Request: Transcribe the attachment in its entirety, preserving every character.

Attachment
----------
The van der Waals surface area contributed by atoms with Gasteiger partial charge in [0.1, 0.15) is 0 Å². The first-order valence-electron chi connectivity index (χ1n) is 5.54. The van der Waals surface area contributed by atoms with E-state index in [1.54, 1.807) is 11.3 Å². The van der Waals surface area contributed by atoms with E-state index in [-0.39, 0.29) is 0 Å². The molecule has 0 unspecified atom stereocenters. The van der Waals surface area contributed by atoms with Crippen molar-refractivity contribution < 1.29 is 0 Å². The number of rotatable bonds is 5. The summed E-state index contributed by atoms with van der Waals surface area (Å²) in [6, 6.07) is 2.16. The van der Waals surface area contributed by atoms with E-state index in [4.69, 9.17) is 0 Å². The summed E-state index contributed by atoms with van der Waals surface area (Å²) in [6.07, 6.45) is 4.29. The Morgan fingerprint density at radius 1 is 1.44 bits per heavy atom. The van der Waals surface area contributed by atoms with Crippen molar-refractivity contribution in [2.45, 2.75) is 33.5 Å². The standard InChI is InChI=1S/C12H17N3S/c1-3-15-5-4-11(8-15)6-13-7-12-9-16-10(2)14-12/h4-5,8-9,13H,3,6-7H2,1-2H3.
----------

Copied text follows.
The van der Waals surface area contributed by atoms with Gasteiger partial charge in [0.1, 0.15) is 0 Å². The first-order valence-electron chi connectivity index (χ1n) is 5.54. The van der Waals surface area contributed by atoms with E-state index in [1.54, 1.807) is 11.3 Å². The van der Waals surface area contributed by atoms with E-state index in [-0.39, 0.29) is 0 Å². The molecule has 0 unspecified atom stereocenters. The van der Waals surface area contributed by atoms with Crippen molar-refractivity contribution < 1.29 is 0 Å². The number of rotatable bonds is 5. The summed E-state index contributed by atoms with van der Waals surface area (Å²) in [6, 6.07) is 2.16. The van der Waals surface area contributed by atoms with E-state index in [4.69, 9.17) is 0 Å². The summed E-state index contributed by atoms with van der Waals surface area (Å²) in [6.07, 6.45) is 4.29. The Morgan fingerprint density at radius 1 is 1.44 bits per heavy atom. The van der Waals surface area contributed by atoms with Crippen molar-refractivity contribution in [2.45, 2.75) is 33.5 Å². The standard InChI is InChI=1S/C12H17N3S/c1-3-15-5-4-11(8-15)6-13-7-12-9-16-10(2)14-12/h4-5,8-9,13H,3,6-7H2,1-2H3.